Trowbridge writer claims Baby P case vilified workers
Former director of social services in Wiltshire Ray Jones hopes his new book on the Baby P scandal will expose the destabilising effects the case’s coverage had on child protection in England.
Trowbridge resident Dr Jones, a professor of social work at Kingston University and St George’s, University of London, explores the effects of the case in The Story of Baby P: Setting the Record Straight.
Peter Connelly, commonly known in the media as Baby P, was only 17 months old child when he died in the London Borough of Haringey in August 2007 following a catalogue of abuse and neglect.
The book, which was published on Wednesday, explains how the story created by press and politicians caused enormous damage to the public perception of people who work to protect children.
Dr Jones, who was director of social services in the county from 1992-2006, said: “I have been involved in child protection for over 40 years and I became a frequent media commentator as the story unfolded.
“I quickly became concerned about how the story was being shaped and the vilification of social workers. They were made to feel vulnerable and encountered more and more hostility.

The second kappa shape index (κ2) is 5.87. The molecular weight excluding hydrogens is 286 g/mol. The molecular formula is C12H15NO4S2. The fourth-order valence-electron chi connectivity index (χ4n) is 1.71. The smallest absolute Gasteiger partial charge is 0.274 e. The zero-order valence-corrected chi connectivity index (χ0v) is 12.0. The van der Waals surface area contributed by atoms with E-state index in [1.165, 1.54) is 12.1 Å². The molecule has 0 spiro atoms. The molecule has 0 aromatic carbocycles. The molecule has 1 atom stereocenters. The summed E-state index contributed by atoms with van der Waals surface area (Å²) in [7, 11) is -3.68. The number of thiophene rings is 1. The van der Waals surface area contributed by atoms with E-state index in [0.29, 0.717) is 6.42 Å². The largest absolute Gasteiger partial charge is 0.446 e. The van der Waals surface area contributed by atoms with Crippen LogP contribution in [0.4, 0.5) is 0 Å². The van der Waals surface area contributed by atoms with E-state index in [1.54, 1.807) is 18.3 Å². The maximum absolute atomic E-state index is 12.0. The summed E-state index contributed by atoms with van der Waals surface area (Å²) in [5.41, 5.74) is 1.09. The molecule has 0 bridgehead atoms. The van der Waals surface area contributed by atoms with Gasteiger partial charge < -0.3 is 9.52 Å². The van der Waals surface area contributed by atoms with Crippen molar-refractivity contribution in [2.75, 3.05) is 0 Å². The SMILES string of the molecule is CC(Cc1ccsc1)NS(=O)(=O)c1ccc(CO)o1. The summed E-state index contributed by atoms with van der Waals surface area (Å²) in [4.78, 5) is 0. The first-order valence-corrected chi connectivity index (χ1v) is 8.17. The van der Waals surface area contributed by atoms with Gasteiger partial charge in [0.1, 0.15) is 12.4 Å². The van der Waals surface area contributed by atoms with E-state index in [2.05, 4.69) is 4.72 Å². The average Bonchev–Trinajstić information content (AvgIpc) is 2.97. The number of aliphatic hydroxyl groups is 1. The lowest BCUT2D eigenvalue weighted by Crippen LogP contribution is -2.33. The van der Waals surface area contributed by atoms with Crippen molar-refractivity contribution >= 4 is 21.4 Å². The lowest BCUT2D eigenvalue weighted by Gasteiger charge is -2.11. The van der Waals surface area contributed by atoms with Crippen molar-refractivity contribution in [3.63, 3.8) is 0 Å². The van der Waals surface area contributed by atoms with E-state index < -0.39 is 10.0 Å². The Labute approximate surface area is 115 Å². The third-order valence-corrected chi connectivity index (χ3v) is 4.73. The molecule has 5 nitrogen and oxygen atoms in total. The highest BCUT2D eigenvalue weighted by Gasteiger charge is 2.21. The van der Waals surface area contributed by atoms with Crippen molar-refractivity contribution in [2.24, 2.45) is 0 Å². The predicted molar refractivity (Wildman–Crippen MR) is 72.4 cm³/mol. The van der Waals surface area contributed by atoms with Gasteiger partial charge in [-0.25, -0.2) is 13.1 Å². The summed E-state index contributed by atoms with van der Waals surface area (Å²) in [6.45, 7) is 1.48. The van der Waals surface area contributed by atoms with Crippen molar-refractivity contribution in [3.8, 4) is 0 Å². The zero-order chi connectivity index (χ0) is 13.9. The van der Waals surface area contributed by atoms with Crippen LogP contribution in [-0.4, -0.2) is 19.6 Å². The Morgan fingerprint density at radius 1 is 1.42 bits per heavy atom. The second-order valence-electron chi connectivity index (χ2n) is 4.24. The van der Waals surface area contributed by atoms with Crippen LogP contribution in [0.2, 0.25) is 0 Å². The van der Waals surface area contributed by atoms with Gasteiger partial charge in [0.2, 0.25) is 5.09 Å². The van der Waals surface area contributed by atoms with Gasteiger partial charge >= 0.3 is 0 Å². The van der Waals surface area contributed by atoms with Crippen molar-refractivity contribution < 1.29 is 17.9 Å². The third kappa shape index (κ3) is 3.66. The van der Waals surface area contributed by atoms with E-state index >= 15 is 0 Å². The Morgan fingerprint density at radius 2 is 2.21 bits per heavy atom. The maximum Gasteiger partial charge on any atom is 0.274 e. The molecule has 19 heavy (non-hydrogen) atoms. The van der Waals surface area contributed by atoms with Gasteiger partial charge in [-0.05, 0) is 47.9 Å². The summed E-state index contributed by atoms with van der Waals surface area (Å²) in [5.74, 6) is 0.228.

“The media witch-hunt also made it difficult to recruit social workers for frontline children protection and under- mined the child protection system to an extent where I now believe it is close to breakdown.
“This led me to write the book as I thought it was important to set the record straight, as someone who followed the case closely from the outset, and to examine what has happened because of the way the story was told.”
The book, which features a foreword by The Guardian’s social policy editor Patrick Butler, also looks at the extensive behind-the-scenes links between the press, politicians and police revealed during the Leveson Inquiry.
Dr Jones also examines how The Sun’s Campaign for Justice only succeeded in bringing a small number of social workers to the foreground and subjected them to harassment and intense scrutiny.